Hence, inrecent decades, Gardner (1983, 1999) has developed a broader model/theory ofintelligence, labeled as Multiple Intelligence(s) (MI) which regards intelligence as a set  of abilities. Within this regard , Intelligenceis defined as “the ability to solve problems, or to create products, that arevalued within one or more cultural settings”(Gardner, 2011, p.28).  Armstrong (2009, p. 120) stated that applying multiple intelligence (MI) can beinfluential as it may remarkably “affect students’behavior in the classroomsimply by creating an environment where individual needs are recognized and attendedto throughout the school day.” The present study, thus, aims at investigatingthe relationship between multiple intelligence, language learning strategy useand achievement among MA first year English students at ISLT.1.3.

Rationale      With the emergence  of learner-centred theories about languageinstruction that wereprimarily concerned with the active involvement of the learner inlearning process and put a greater emphasis on the communicative needs of thelearner as an independent  individual (Johnson,1982; Breen, 2001; Savignon, 2002 Kumaravadivelu,2006). multiple intelligencetheory(MIT) was given a great deal of attention among  researchers giving credits  to its learner-centered philosophy and focus(Richards & Rodgers, 2001).Intelligenceis defined as the  “biopsychologicalpotential to process information that can be activated in a cultural setting tosolve problems”(Gardner, 1999, pp.

33–34). According to Brown (2007, p.119),  strategies are “specific methodsof approaching a problem or task, modes of operation for achieving a particularend, planned designs for controlling and manipulating certain information”. Ascan be noticed , both of these definitions deal with the concepts ofproblem-solving and individual differences. Second studies on individualdifferences have particularly concluded that individual differences are “consistentpredictors of L2 learning success” (Dörnyei, 2005, p. 6)           A large body of research probed  therelationship between multiple intelligence (MI) and variables related to foreignlanguage learning ( Christison, 1996; Haley, 2001, Smith, 2001; Arnold , 2004, Saricao?lu & Arikan,2009), learning strategies (Akbari , 2007), language proficiency (Razmjoo, 2008), reading comprehension(Hashemi, 2010), and listening proficiency (Naeini & Pandian, 2010).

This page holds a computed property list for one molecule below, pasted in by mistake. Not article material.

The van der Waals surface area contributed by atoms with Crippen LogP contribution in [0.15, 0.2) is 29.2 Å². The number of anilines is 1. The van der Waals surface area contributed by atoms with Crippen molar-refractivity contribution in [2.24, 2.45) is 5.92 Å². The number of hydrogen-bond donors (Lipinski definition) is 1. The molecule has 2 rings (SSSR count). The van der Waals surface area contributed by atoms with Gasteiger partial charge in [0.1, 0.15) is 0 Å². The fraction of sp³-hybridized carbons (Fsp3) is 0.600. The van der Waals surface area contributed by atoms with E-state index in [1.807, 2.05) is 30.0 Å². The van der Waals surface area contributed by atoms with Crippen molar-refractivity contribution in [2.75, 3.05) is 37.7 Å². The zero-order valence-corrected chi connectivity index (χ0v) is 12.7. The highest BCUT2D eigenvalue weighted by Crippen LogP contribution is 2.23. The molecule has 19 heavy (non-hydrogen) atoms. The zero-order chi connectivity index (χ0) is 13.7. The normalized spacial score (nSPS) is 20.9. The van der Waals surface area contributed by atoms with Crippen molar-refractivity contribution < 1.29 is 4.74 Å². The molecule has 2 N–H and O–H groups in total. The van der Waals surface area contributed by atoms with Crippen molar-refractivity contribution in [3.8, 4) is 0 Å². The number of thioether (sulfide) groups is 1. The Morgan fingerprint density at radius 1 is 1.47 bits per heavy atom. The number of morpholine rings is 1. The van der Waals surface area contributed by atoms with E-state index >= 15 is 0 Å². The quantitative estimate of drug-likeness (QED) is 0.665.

Withregard to the Tunisian context, numerous studies investigated  learningstrategy use in relation to students’ achievement , performance and motivation.yet , few, if any, studies paid attention to the relationship between multipleintelligence and language learning strategies. Hence, The present study aims atfilling the gap in the existing literature .It is designed to investigate therelationship between multiple intelligence language learning strategy use  and achievement among MA first year Englishstudents